Gall-Gaideheil

Irish and European fighting styles and techniques, and the required Arms & Armour

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Gall-Gaideheil

Postby ocahan on Thu Oct 22, 2009 4:56 pm

Hello, new boy here.
I'm researching the Gall-Gaideheil circa 10-11th C and trying to work out what their fighting style was.
Were they capable of fighting in shieldwall, or massed formations or did they adopt looser deployment?
Information is scant and so I was directed here by a member of Gael Agus Gall.
If anyone could throw any light on this, or give me some pointers as to where to look, I'd be grateful.
Thanks.
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Re: Gall-Gaideheil

Postby Freebeard on Thu Oct 22, 2009 5:35 pm

have a look through the Scottish chronicales/annals to see if there is any info there regarding their fighting styles in war mentioned.
-'Dligid Diummus Dermat'

"Wyt ti’n ffrwtin fel gwyddel"
(you are farting like an irishman)
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Re: Gall-Gaideheil

Postby ocahan on Fri Oct 23, 2009 3:42 pm

Thanks. I did have a trawl through previously with little joy, however I will trawl again...
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Re: Gall-Gaideheil

Postby Celtic Britain on Fri Feb 05, 2010 2:55 pm

Hello,

it's a very interesting question indeed. I am member of a Dutch group, Celtic-reenactment.com and we do research on the medieval lordship of Islay and the MacSorleys.
We know the Gall-Gaideheil were of an island culture, the ship (similar to the Viking longboat) was very important, so there would have been regular sea battles.
I think they didn't use something like a shieldwall, most of the weapons used by later galloglass are too big to make a safe shield wall, they could easily hurt men next to you. 16th century sources give us information on the galloglass way of fighting in a sparr, named after the axe the galloglass used. He was accompanied by a kern and a horseboy, of course this could be two kerns, or galloglass or something like that as well.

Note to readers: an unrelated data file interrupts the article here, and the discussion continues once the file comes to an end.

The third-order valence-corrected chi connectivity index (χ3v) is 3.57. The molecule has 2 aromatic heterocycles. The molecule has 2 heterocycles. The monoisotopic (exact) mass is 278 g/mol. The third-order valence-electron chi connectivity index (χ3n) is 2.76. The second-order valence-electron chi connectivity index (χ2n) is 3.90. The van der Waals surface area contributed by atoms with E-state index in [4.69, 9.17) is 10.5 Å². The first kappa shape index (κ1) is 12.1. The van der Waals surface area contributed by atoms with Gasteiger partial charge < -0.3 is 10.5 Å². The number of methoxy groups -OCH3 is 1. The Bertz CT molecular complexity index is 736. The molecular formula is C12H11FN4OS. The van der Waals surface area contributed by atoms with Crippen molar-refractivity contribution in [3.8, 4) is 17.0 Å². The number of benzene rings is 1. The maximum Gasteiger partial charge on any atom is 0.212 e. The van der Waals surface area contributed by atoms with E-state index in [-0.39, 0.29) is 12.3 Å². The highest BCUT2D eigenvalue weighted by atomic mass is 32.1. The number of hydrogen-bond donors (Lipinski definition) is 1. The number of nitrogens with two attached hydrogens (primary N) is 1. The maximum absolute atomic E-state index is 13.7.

We tried to make something with this information and formed up a triangle with two light armoured men on each side and the heavily armoured galloglass in the middle. It works with the long weapons and your flanks are covered during the battle.
unfortunately there is little proof this was the best way for the galloglass to go in to battle, it's also possible that the galloglass formed the frontline and behind it the kerns fought in the way they were the best – short hit and run attacks.
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Re: Gall-Gaideheil

Postby ocahan on Fri Feb 05, 2010 3:49 pm

I have had conflicting (and unsupported) views on this subject. One friend said there was reference to them fighting in Anglesey in a shield wall formation, but he could not find his source for this. I have never seen a source that supports this.
I don't know but I think that these troops could probably adopt loose or close formation dependent on need.
I have looked high and low (chronicles, secondary sources) and can find nothing to describe their fighting style.
They are often mentioned as 'pirates' but that throws no light on fighting formations in this period.
Your experiment sounds very logical and is as good a solution as steady foot.
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Re: Gall-Gaideheil

Postby Celtic Britain on Thu Jun 03, 2010 2:39 pm

I think he means the moment that the Kingdom of Man was supporting his Welsh ally in Snowdonia. The Welshman calls it something like the summer of the Gael, if I remember. I thought it was in the 11th century. I saw it in a book, but like your friend I don't have a source.
I remember there was very less information about it, and I don't think the source is providing us with any information about the military formations.
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